A Poetical Descant on the Primeval and Present State of Mankind; or, The Pilgrim's Muse. Slavery, Joseph Thomas, American Poetry.

A Poetical Descant on the Primeval and Present State of Mankind; or, The Pilgrim's Muse.

Winchester, Va. J. Foster, Printer, 1816. First edition. Small 8vo, original sheep, red leather label, gilt lettering, 219, [1] pages. Fragile sheep rubbed but sound; some light foxing and spotting; front joint just a trifle tender; a good, sound copy of a moderately crude American book. Item #19598

An eccentric book-length poem from Elder Joseph Thomas (1791-1835), the wide-ranging charismatic North Carolina itinerant preacher known as the White Pilgrim for his habit of attiring himself in white apparel in all seasons and climes. Thomas includes a fairly lengthy and graphic section here leveled against slavery and its e, suggesting those who endorse slavery might "Let them be bound and torn away, / From wives and friends to Africa. / Let them be starv'd and beat one year, / Then say 'tis right, I'll say 'tis queer; / Or whip their wives before their eye-- / Is that all right? O no they cry." Thomas also suggests abstaining from the product of slave labor, "In sugar works where Negroes toil, / A leg, and arm they often boil; / They grind them up and mix the sweet / Of all that luxury we eat. / O temp'rate man, use not that food, / That's stain'd or mix'd with negro blood! / That taste luxur'ous now forego, / Which causes human gore to flow." Stoddard & Whitesell 1148; Sabin 63639. Early ink autograph ownership signatures to the front free endpaper and to a rear blank and endpapers. Small tear from the lower margin of one leaf, with loss of a few letters but no loss of sense.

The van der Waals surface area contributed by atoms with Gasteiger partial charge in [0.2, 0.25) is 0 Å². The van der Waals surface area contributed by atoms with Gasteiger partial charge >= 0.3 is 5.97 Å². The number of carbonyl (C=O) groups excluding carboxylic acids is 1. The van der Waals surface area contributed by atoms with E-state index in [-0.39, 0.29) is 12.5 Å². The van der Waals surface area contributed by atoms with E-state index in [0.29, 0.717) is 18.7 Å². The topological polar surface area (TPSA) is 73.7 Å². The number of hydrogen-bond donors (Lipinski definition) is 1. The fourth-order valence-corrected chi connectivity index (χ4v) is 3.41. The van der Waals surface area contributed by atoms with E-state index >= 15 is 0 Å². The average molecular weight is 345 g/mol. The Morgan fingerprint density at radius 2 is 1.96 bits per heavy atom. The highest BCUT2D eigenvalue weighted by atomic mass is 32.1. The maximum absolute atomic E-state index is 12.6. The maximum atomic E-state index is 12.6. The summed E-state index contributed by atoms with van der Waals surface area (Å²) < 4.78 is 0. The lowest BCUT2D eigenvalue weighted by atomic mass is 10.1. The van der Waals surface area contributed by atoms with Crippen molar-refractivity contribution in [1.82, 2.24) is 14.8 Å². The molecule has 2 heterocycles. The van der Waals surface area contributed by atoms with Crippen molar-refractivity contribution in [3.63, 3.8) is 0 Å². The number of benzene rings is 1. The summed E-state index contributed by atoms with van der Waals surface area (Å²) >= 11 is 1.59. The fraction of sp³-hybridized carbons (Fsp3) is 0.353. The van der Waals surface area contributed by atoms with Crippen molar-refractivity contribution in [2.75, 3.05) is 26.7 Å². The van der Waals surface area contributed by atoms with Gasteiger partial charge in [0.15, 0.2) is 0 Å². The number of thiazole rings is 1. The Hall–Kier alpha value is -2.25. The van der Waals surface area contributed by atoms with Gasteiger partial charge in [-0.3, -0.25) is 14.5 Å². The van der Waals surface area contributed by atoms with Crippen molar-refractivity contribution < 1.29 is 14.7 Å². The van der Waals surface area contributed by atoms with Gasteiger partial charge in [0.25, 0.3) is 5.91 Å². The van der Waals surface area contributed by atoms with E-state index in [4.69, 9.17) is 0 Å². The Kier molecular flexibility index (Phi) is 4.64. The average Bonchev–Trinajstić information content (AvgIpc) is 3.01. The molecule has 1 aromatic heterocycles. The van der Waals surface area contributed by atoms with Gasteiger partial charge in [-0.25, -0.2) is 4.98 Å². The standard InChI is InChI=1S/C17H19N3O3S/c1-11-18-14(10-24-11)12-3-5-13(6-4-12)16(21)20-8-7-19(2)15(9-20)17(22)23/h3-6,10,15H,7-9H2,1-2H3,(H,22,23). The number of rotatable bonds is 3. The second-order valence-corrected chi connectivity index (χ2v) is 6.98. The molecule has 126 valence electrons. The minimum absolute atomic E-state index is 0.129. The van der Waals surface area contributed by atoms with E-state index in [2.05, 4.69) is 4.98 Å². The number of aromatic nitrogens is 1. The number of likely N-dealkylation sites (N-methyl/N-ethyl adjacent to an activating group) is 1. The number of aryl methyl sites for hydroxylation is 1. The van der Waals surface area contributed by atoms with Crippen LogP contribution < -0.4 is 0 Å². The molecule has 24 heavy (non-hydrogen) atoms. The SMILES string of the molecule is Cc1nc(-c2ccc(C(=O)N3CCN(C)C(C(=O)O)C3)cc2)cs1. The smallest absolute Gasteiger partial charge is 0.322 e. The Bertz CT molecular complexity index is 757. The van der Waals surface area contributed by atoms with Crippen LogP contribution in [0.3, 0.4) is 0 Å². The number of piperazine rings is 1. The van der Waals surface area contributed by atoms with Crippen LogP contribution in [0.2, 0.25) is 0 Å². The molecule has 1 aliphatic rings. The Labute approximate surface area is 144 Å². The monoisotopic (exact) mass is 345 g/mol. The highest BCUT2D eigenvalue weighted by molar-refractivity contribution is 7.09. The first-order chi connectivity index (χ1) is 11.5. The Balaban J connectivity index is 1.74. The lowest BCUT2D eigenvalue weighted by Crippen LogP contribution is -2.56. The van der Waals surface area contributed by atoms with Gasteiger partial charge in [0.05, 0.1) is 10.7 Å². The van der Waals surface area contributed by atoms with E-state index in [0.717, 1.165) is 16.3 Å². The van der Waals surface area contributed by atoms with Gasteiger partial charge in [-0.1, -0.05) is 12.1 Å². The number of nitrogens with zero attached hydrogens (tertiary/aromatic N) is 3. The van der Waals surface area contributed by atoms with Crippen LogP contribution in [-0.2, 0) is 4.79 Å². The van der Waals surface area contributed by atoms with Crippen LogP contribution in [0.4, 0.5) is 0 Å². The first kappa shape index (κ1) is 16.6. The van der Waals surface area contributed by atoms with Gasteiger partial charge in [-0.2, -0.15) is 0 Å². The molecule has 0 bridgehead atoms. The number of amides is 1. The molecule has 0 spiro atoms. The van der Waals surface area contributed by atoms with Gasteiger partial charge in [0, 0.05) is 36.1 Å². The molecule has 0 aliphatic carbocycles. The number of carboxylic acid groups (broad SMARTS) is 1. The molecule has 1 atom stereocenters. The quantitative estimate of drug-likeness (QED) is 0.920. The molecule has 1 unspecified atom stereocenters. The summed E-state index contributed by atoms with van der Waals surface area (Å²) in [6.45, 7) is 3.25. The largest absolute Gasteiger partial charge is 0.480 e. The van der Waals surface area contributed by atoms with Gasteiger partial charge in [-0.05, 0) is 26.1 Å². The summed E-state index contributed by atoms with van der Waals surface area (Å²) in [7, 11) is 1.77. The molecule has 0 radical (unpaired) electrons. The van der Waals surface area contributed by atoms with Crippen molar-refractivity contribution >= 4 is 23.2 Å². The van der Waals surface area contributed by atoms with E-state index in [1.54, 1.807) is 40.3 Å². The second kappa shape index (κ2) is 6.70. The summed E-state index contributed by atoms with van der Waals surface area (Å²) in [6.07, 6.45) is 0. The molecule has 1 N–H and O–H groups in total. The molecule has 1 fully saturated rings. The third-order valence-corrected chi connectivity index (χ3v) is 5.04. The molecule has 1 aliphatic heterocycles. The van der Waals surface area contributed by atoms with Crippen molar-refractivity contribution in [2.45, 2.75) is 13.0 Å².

Price: $500.00